This post contains spoilers for The Fault In Our Stars

“Sometimes people don’t understand the promises they’re making when they make them,” I said.

Isaac shot me a look. “Right, of course. But you keep the promise anyway. That’s what love is. Love is keeping the promise anyway. Don’t you believe in true love?”

– Hazel

If you’ve seen the trailers for the movie, you probably think The Fault In Our Stars is just another “chick flick.” If that’s you’re initial assumption, I challenge you to read the book. John Green has a unique way of taking the traditional coming of age story, twisting it and then using it to analyze different facets of life.

That’s what we see in this scene as Hazel, a terminally ill cancer patient, dialogs with Isaac, one of her only friends and a cancer survivor.

Isaac’s long-term girlfriend just dumped him after he received news that his cancer had returned. He and his girlfriend had this habit of saying “always” to each other, making a promise of their eternal love. Unfortunately, she decided to break that promise.

Understandably upset and trying to come to terms with how someone who “loves” him can leave in his time of need, Isaac hits on something most of us take too long to understand.

Like most people, I grew up hearing the fairy tales where the attractive prince falls in love with the equally attractive princess at first sight. The soundtrack swoons and sways as it climaxes, highlighting what a monumental moment this is.

Without even being told to, I quickly began to expect love to be like that, waiting for this overly romantic, emotional moment where I would “fall” in love and know it beyond a doubt. She would feel the same way and instantly we’d be together forever, living happily ever after well beyond the end credits.

Throughout high school and college, I kept waiting for that perfect moment. I’d even go so far as to try to force it to happen, only to see it never work out the way I wanted it to, and too often missing the opportunity all together.

I’d try to find the right moment to ask a girl out, playing it over and over in my head, “knowing” exactly what I would say and how she would reply.

I was naïve. Real life doesn’t work that way. Things were never going to happen exactly as I role-played them in my head. The words were never going to come out as clearly as I planned then leaving me an inarticulate mess.

Needless to say, I didn’t have much luck dating, but I digress….

Nat Wolff as Isaac

I kept waiting for my fairy tale moment to find my true love, but those moments don’t exist because love doesn’t work like that, no matter how hard we plan or try. Love isn’t a solely emotional experience. It took me a long time to realize this – longer than it took Isaac.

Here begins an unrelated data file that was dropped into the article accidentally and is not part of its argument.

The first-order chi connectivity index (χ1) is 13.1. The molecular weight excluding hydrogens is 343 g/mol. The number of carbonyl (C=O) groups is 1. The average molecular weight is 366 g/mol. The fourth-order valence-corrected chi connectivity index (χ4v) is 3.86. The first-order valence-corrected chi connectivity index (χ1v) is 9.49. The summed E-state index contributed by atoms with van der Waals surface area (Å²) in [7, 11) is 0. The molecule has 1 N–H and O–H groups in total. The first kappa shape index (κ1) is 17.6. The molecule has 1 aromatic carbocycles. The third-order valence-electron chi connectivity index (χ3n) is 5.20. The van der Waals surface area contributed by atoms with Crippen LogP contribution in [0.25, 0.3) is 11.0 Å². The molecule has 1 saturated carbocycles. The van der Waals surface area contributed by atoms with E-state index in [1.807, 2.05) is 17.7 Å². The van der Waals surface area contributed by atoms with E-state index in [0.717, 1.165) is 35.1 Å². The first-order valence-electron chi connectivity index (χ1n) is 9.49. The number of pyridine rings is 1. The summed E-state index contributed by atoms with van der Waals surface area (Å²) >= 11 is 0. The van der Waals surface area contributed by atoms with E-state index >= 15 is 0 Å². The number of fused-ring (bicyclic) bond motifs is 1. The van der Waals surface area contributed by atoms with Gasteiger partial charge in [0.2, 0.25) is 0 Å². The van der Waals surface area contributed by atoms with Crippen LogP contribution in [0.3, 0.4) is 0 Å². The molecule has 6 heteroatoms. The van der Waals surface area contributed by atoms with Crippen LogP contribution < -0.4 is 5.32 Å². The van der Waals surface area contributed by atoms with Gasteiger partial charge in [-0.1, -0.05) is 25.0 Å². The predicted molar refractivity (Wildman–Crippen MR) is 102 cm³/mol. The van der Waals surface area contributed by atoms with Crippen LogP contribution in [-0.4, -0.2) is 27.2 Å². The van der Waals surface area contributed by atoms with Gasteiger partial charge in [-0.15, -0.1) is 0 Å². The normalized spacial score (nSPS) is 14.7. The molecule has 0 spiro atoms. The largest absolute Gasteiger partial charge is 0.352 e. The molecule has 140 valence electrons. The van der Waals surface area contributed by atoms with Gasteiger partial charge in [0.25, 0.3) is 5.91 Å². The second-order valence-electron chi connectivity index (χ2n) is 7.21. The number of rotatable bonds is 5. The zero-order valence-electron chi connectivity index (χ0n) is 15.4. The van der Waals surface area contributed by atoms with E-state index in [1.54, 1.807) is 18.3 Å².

True love isn’t this mystical thing we all spend our lives searching for, waiting for that a single, emotion-filled moment to occur. True love is what we make of it.

You see, love isn’t really about an emotion or attraction. It’s simpler than that. It’s about a choice, a choice to commit to someone by putting them and their needs above your own.

Now, I’m not trying to totally negate emotion and attraction. I do believe they are healthy and play a part, but we tend to over emphasize them. We “over romanticize” rather than seeing that the underlying aspect of love is choice, that we choose to love whomever every single day. Or as Isaac and his girlfriend put it, for “always.”

That’s the shock Isaac is experiencing. His girlfriend breaks her promise because she can’t handle seeing him go through treatments again. She chose to put herself first, negating her promise, at a time when Isaac needs her the most despite her promise of always.

Think about a wedding ceremony and the words the pastor leads the couple to say to each other, the promises they make. They promise to put the other person first, thinking and caring for the other’s needs prior to worrying about their own. They vow to love the other “in sickness and in health until death” – always.

All too often, we forget this and love becomes more about what we can get out of the relationship rather than what we can give to it, and when that happens – when we choose to not put the other person first – things begin to fall apart.

We’ve all been there. Relationships – romantic or otherwise – are a learning experience, after all, and in any long-term one, we’re bound to make mistakes. It doesn’t matter if we’re talking about a family member, friend or significant other; it’s hard for us to always choose to love others, to put them first.

Here’s a challenge for us all: try to put the need of others above your own. See what happens. Try to think about this as you interact with other people this week.

It won’t be easy; that’s for certain. Always is a long time, but if you try to continually make that choice, if you promise to love others, something will change and people will notice. They will see that there’s something different about you and wonder what that is.

Think about a world where that’s the norm. What would that world look like? It’s almost impossible to fathom a place where we all choose to love one another and think of others prior to thinking of ourselves.

Isn’t that a world you’d like to live in, though? Isn’t is worth trying to make that world a reality?

Give it a try and see what happens. A world where we promise to always love each other more than we love ourselves would be a great world indeed. Now, that’s a promise worth keeping… always.

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